PLACES OF INTEREST NEAR THE SEAT OF GOVERN.
The vicinity of the seat of government is full of interest, but our limits will only permit us to mention those points of attraction which, from historic, as well as common reputation, cannot be passed over in silence.
This village is situated on the eastern branch of the Potomac, in Prince George's County, Maryland, on the line of the Baltimore and Washington railroad, six miles northeast of the Capitol, and contains about five hundred inhabitants. It has many interesting associations with the seat of government, on account of the battle which was fought here, in defence of the city of Washington against the British; in 1814; and also from the painful reminiscences of the numerous duels fought in its vicinity since the location of the government in the District. The old battle-ground is still pointed out to strangers, above the bridge which crosses the branch, and it is often the case of pique to the inhabitants of the village when some bantering wag inquires the way to the “ race course.” Soon after the sack of Washington, the following verses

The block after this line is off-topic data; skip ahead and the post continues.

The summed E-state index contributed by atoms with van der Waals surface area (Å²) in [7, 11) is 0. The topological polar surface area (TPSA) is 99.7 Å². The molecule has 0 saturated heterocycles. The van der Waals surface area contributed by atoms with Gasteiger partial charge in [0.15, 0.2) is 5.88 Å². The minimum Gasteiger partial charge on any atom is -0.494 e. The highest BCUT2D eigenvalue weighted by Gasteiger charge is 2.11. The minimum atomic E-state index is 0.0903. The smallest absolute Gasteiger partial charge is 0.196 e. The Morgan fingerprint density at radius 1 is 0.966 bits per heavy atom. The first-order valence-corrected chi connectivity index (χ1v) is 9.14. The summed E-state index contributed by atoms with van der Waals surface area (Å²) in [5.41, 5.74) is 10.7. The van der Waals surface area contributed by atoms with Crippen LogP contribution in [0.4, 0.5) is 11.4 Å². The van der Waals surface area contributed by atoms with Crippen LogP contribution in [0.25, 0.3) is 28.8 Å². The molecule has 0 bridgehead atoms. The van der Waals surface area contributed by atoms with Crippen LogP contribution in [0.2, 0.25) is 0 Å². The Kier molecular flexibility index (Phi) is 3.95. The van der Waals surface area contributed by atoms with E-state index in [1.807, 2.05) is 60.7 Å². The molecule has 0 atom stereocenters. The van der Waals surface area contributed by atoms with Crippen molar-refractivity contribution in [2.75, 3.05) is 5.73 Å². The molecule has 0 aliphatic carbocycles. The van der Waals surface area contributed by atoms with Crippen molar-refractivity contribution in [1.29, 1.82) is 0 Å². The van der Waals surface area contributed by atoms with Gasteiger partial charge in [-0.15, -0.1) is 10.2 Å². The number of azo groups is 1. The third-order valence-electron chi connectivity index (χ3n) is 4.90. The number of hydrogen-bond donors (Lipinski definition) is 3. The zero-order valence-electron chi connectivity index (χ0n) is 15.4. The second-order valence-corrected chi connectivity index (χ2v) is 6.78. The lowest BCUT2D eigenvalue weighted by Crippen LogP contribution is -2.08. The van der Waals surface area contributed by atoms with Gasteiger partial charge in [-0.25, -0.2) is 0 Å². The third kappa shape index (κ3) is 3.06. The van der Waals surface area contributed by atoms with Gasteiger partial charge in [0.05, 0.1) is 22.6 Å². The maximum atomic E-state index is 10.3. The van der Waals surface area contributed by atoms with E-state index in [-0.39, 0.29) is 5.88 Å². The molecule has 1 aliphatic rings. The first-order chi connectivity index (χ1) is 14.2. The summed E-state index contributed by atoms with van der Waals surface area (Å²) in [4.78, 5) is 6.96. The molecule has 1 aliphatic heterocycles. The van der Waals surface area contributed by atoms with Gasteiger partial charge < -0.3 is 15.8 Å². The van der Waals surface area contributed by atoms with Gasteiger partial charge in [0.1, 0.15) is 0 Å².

were written upon the four-mile stone, near the site of the defeat:
* Here fought Commodore Barney,
So nobly and so gallantly,
For a fighting man was he!
His infantry and cavalry;
For a writing man was he!
The Duelling-Ground.—This scene of so many deadly encounters is situated upon the road from Washington to Bladensburgh, about four miles frořn the city, in an opening of the trees, which shelter the lawn from observation. This sequestered spot was at first chosen for its natural seclusion, and has since been used as a duellingground, from custom, and the necessity of evading the act of Congress, passed July 20, 1839, which makes duelling, in the District of Columbia, a penal offence, punishable by ten years' hard labor in the penitentiary.
The first duel of which this ground was the theatre, appears to be that in which Edward Hopkins was killed, in 1814.
In 1819, A. T. Mason, a United States Senator from Virginia, fought, upon this celebrated ground, with his sister's husband, John McCarty. McCarty was averse to fighting, and thought there was no necessity for it;
but Mason would fight. McCarty named muskets, loaded with grape-shot, and so near together that they would hit heads if they fell on their faces. Thisavas changed by the seconds to loading with bullets, and taking twelve feet as the distace. Mason was killed instantly, and McCarty